Additionally, and importantly, we’ve come to find that many of the people we’ve met on the road are exactly the type of folks you want on your side when you find yourself in a bind. Now, to be clear, I don’t subscribe to the notion that all RVers (or all of any type of group) are some magical breed of people who are better than anyone else. But our experience has shown that, by and large, our fellow fulltime travelers are happy to help. It might simply be that we can all appreciate the unique challenges we face while living on the road and we all know that sooner or later, it will be us who needs a hand.
The point is, in normal times, we are never lonely nor are we worried about being out here by ourselves. Someone is always close by and, chances are, they are awesome.
And, don’t you know, right this very minute, there are people we “know” through social media who are parked in Austin. And if the situation were different, we would reach out and ask if they wanted to grab a beer and I have little doubt we’d all become fast friends. Further, if a week later we found ourselves in need of assistance, or vice versa, I am sure help would be on the way.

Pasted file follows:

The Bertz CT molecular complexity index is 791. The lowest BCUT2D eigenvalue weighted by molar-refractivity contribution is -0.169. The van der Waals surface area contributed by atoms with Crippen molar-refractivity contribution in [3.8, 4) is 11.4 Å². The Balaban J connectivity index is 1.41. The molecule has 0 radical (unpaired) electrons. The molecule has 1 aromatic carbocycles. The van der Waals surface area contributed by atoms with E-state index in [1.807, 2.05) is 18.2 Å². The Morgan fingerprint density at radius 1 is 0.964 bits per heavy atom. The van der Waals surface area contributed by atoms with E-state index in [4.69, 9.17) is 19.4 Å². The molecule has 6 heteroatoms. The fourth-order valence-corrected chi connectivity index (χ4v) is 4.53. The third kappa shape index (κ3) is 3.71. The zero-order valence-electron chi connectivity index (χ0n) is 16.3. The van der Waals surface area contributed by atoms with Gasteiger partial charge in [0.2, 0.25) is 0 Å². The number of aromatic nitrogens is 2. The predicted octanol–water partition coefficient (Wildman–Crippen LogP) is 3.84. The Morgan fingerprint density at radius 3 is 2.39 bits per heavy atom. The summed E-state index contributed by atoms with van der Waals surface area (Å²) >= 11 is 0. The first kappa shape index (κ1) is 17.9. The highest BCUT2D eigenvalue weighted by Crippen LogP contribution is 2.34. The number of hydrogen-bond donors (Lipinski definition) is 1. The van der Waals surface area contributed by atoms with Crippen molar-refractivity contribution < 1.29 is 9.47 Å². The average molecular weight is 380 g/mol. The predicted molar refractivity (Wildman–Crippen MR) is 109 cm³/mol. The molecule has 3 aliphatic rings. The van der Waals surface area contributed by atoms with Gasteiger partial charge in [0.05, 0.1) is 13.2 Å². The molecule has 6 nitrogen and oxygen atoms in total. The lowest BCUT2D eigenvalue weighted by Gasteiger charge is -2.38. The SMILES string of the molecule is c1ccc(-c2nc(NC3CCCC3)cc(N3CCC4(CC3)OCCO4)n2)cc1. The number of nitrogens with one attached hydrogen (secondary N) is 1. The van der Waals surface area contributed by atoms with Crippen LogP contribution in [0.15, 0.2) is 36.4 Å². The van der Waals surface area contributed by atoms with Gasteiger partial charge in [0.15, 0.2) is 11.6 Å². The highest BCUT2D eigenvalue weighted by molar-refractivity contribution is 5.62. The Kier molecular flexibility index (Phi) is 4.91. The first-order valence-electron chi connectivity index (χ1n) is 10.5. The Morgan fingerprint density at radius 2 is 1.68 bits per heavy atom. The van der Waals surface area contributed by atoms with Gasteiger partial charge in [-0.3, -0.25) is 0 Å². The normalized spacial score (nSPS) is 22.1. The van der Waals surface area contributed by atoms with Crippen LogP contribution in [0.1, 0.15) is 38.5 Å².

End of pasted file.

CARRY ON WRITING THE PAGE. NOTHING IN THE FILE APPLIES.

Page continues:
But, right now, none of that is happening.
Honestly, the only person we could call on if we found ourselves in a bind is our Air BnB landlord. He happens to be a very nice person and we get along well, but… it would be a little weird to text him and be like “Yo dawg, we’re at the hospital, can you walk and feed Thor?”
I mean, I would totally send him that message, but, objectively, it would be weird.
So, suddenly, we find ourselves feeling like nomads.
Genuinely rootless, homeless, community-less, vagabonds.
Does that concern us? Not really…as long as we don’t let our minds wander too far to the hypothetical.
I think the real issue is that no one has a timeline for how long this is going to go on. Our sense is: quite a while. And that’s what gets a bit unsettling. A month or two of being strangers in a strange town doesn’t seem so problematic. We’ve gone that long without seeing a familiar face plenty of times. Six months of it starts to feel significant.